My father recently turned 60. Due to the unfortunate circumstances of my current professional undertakings, I missed this momentous occasion. When I called him up during his birthday, he said there was no party. After all, a 60th birthday is just another day. My mother, on the other hand, was more keen to celebrate. She said Papa should celebrate his induction into the ranks of those with dual citizenship – Filipino and senior citizen. Very funny, Papa said. Through the phone I can see my mother beam with pride at the joke she had just cracked, something she must have heard somewhere else but already believed to be her original quip. As they chided each other, I was lovingly jealous. I hope I can find someone who can laugh at me after 33 years of imperfect togetherness, someone who would be there to remind me I already have dual citizenship and love me anyway. Ahh, wishful thinking, indeed.
Last week, while I was at a nearby hospital keeping a good friend company while his mom was recuperating from heart failure and other diagnostic dilemmas, I realized that sometimes the difference between excruciating, almost fatal pain and total comfort and relief is nothing more grand or fancy than a simple fart. After hours of being on morphine drip, the old lady suddenly woke up with another bout of severe abdominal pain. Her abdomen was almost rigid, she was hunched over in bed, her face contorted into an indescribable picture of suffering and pain. We gave several morphine boluses but they didn’t work. My friend was in so much anguish too, he was hugging his mom while his eyes were closed in what I believe to be a passionate supplication for his mom to be spared from more agony. The sight of mother and son in so much misery was so heartbreaking it devastated me into a state of helplessness that’s not supposed to be characteristic of a doctor. Unable to do anything more, we resorted to the good old menthol liniment, massage, and the tried and tested only-in-PGH improvisation of a warm compress (warm water in a mineral water bottle). After a few minutes, the big one started to come. It was indeed a loud explosive moment, a massive liberation of all constrained suffering, all packaged in an extravaganza of a thunderous, deafening, odor-free flatulence. After the audacious release of pent-up intestinal gases, an awkward silence engulfed the room. And suddenly, there came another aftershock, and then another, and then several other smaller explosions, creating a heavenly symphony of low-pitched guttural sounds. Feebly, the old lady muttered, “Sorry doktora ha”. My friend and I just looked at each other in mute understanding, “It’s OK. Everything will be alright.”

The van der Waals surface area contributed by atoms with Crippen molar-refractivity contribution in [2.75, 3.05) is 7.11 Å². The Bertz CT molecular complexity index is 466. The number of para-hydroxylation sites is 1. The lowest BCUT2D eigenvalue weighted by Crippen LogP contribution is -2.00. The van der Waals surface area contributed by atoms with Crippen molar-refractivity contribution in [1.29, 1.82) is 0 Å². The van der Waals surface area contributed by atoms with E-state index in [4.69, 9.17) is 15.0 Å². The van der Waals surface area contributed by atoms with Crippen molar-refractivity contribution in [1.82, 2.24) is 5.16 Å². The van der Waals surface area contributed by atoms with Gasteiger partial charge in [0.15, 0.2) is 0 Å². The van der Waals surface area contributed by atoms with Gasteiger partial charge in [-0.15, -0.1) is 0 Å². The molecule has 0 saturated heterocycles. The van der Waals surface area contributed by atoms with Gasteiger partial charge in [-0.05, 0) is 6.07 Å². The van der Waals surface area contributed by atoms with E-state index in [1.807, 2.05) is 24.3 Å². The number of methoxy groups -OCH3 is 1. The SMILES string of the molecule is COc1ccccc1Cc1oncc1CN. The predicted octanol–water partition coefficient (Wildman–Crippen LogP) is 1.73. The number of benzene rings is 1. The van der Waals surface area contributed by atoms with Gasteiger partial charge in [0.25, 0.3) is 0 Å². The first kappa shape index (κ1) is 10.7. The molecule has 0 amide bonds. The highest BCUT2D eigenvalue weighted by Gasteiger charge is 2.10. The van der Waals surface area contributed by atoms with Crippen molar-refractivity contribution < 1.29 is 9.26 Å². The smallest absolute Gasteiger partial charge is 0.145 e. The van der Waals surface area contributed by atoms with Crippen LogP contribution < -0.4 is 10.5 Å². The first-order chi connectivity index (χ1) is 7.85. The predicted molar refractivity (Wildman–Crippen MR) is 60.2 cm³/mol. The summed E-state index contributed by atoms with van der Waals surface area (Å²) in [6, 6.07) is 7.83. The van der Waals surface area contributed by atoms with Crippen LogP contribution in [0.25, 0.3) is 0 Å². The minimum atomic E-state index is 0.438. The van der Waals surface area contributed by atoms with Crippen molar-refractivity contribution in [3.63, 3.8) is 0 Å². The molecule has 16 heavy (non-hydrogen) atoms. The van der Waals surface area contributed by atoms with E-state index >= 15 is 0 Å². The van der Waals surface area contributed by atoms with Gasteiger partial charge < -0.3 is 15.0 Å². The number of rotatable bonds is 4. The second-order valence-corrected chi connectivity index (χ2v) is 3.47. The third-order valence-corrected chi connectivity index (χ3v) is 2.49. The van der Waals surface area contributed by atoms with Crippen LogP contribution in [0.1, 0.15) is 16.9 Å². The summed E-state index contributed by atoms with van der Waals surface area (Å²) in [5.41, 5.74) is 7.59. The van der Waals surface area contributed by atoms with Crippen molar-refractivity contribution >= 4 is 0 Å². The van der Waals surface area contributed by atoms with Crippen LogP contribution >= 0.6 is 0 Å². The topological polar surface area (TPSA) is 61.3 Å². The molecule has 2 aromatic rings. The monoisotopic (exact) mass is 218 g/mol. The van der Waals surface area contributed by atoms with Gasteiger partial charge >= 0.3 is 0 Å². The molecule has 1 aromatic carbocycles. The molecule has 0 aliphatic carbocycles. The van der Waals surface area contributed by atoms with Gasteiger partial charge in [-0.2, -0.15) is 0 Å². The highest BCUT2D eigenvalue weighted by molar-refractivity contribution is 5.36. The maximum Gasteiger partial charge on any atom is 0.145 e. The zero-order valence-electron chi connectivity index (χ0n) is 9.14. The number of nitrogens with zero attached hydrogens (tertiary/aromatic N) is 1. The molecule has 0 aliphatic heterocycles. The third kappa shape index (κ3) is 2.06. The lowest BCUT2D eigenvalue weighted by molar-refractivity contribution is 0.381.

After about five minutes, the old lady called softly to her son. “Jit, can you sit me up? My pain is gone.” And then she looked at me and with a huge smile on her face said, “Doktora, utot lang pala ang kelangan ko.” And then she laughed, and I laughed, and my friend laughed. And the three of us ended up laughing until we were pretty much farting too.
I've been constantly talking to my oldest consultant lately. At 81 years old, this professor emeritus of the UP College of Medicine is still very active, attending every conference, passionately teaching fellows and residents about the latest journal articles he has read and the scientific conferences he has attended all over the world. His memory is still so sharp that he can accurately identify the journal issue of his recent favorite medical article. Because of his persistence and kakulitan, sharp memory for incomplete tasks and promises, and stubborn adherence to his traditional beliefs, several of my younger consultants and more senior fellows are avoiding him whenever he lounges around at our conference room trying to find someone to talk to. I, on the other hand, have developed this strange fondness for the elderly in general and a strong reverence and fascination for this old man in particular, that I can't resist just being around him, no matter how slow he speaks or how often he repeats his stories. Sometimes, he shows me his Powerpoint slides from his old lectures or future talks for society conventions, while I just sit, nodding my head, occasionally making brief stupid comments or asking my foolish questions.
Here are some things I learned from him: Loners have shorter lives than ordinary people. Cheerful people die younger too, because they tend to have willful disregard of their body's complaints. Optimistic people, on the other hand, have longer lives and have a greater sense of satisfaction at the end of it all. Single women have a 3 times higher risk for developing cardiovascular disease. Therefore, women must marry to prevent a heart attack. A good man, however, is hard to find. So if you find one, you better stick to it. Men die younger than women. But good men will want to stay healthy so they can take care of their women.
Hours spent with my 81-year-old professor takes away my time from my rounds and my prescribed job. But this is a special opportunity to learn from one of the greatest cardiologists in the country, and I'm loving every minute of it. This morning, he showed me a slide for his February 2010 talk and it said, "Quo Vadis?" And then he turned to me and asked, "Jean, quo vadis?"
And I just humbly said, "Sir, I don't know. I really don't know."